noun \ˈper-ən-tiŋ\
: the process of taking care of children until they are old enough to take care of themselves
: the things that parents do to raise a child

The way I look at parenting, it’s actually a combination of these two definitions – the things that parents do to raise a child till they are old enough or able enough to care for themselves. This leaves things wide open. I know there are plenty of books and classes out there to help guide you, but that’s all they are, guides. Each child is unique, so there is no one size fits all parenting tactic. Your parenting technique has to evolve as your child does. The key thing is to try to find a way to stay ahead of the curve with your parenting, just as you would at your job.

The infant years are about getting to know your baby. Learning what each little cry or coo means. Is it hunger, joy or maybe just gas? You have to some how master the skill of caring for another human being’s every need. This is something that becomes trial and error. Every person you meet gives you advice, but in the end, you have to find what works best for you and your baby. Going by the book could be a total disaster for both of you. Generally, trusting your instincts is the safest route, as long as you listen to them and not everyone willing to give you advice.

Just when you think you’re getting the hang of the parenting thing, that little eating, pooping and sleeping machine starts to walk and talk and becomes a toddler/pre-schooler, bringing a whole new set of skills you have to master. Now they’re on the move and mimicking everything you say and do. Better beware of your temper or what you say about a neighbor or co-worker, that sweet little angel just might blurt those very same words at just the wrong time, creating a very uncomfortable scene. Great stories after the fact, but not while you’re living them.

Before you can blink it’s time for elementary school. And homework, ugh! Not that elementary school is that challenging, but now there’s something more that had to be dealt with in the evenings. Not just dinner and bedtime and all that goes with it. Speaking of homework, when did they change how they teach math? By the time my son was in third grade I gave up trying to help. Thank God math is his thing. Reading, writing, history and even art, no problem, but the way they teach math made me feel like an imbecile. No more 2 + 2 = 4. Oh well, I can still balance my checkbook, which is really all I need to deal with any more.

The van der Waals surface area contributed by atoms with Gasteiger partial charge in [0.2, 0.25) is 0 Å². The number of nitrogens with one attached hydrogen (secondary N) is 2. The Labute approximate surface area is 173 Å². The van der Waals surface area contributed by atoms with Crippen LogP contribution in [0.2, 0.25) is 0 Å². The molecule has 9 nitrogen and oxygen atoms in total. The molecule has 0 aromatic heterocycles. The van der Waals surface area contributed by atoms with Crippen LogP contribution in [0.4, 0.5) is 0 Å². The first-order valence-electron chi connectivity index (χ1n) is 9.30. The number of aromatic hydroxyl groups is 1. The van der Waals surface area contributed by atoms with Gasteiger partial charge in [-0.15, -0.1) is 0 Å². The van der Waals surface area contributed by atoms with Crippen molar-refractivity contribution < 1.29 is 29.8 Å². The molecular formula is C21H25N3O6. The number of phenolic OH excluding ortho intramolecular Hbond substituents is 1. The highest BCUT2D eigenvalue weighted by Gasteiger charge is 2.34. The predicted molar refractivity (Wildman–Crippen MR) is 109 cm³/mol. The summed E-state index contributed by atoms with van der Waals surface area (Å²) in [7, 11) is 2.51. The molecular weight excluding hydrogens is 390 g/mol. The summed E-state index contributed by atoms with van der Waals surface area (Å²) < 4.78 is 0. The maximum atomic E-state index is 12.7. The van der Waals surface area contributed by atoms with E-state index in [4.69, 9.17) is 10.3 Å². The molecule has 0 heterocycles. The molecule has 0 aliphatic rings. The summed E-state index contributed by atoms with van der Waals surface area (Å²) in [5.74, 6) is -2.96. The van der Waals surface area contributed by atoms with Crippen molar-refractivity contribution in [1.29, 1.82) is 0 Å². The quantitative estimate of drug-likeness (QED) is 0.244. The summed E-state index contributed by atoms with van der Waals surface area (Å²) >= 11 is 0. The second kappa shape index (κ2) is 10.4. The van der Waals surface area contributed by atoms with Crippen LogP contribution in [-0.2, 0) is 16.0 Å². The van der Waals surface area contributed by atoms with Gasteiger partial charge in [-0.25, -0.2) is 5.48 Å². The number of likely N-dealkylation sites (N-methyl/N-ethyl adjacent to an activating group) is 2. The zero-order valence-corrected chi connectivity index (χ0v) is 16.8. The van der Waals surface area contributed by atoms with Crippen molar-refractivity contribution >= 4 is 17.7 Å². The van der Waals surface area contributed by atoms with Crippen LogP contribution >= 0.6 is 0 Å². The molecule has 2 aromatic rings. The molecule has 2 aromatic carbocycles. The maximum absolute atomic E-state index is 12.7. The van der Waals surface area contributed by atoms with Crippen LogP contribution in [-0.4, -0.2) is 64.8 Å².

I used to look back on my son’s infant and toddler years as the toughest, but that was before middle school. That’s when the real challenges came to a head. The cocky, know-it-all pre-teen came to play and I was not prepared. Having my son heading into puberty and me in the throws of menopause, we were living the clash of the hormones on a daily basis. We could go from screaming to waterfalls at any given moment. Add to this adjusting to middle school and we had the perfect storm. In middle school, kids are expected to be more responsible and there is less hand holding. Which I get, but, in my son’s case, it felt like he was thrown off the dock without a life preserver. This all helped to escalate the hormone wars. A war in which neither side was winning.

It was at this point I really found myself getting more and more creative with my parenting techniques in an effort to find harmony in the house and attempt to save what is left of my sanity. Having a bright and creative child doesn’t guarantee no headaches in the school work department, particularly when that child is also a bit immature, scattered, disorganized and not willing to take responsibility for his actions or inactions. These issues apply at home, too. Getting my son motivated to do anything became more and more of a problem. There were days I would take a terrible two tantrum over this.

That was until this past fall when my son dragged me into the world of “The Walking Dead.” A world I swore I would never enter. Boy was I wrong. I was sucked in just like the walkers suck the guts out of their victims. Now zombies and their apocalyptic world have become the neutralizing agent in the clash of the hormones. Through this common ground a new parenting technique was also born. I endearingly call it “TWD Apocalyptic Parenting Tactic.” I discovered by tapping into the shows character interactions and traits, I was able to get through to my son on levels I never  thought possible. At first this seemed a bit crazy, but after seeing some positive results from this method, I realized I just might be onto something. With that in mind, I decided to document our journey by starting this blog. I hope you enjoy reading about the lengths at which this single Mom of a zombie, aka teenager, will go to keep the peace while teaching her son some valuable life lessons, and maybe, just maybe, you’ll garner some insights that might help you wake your own walkers.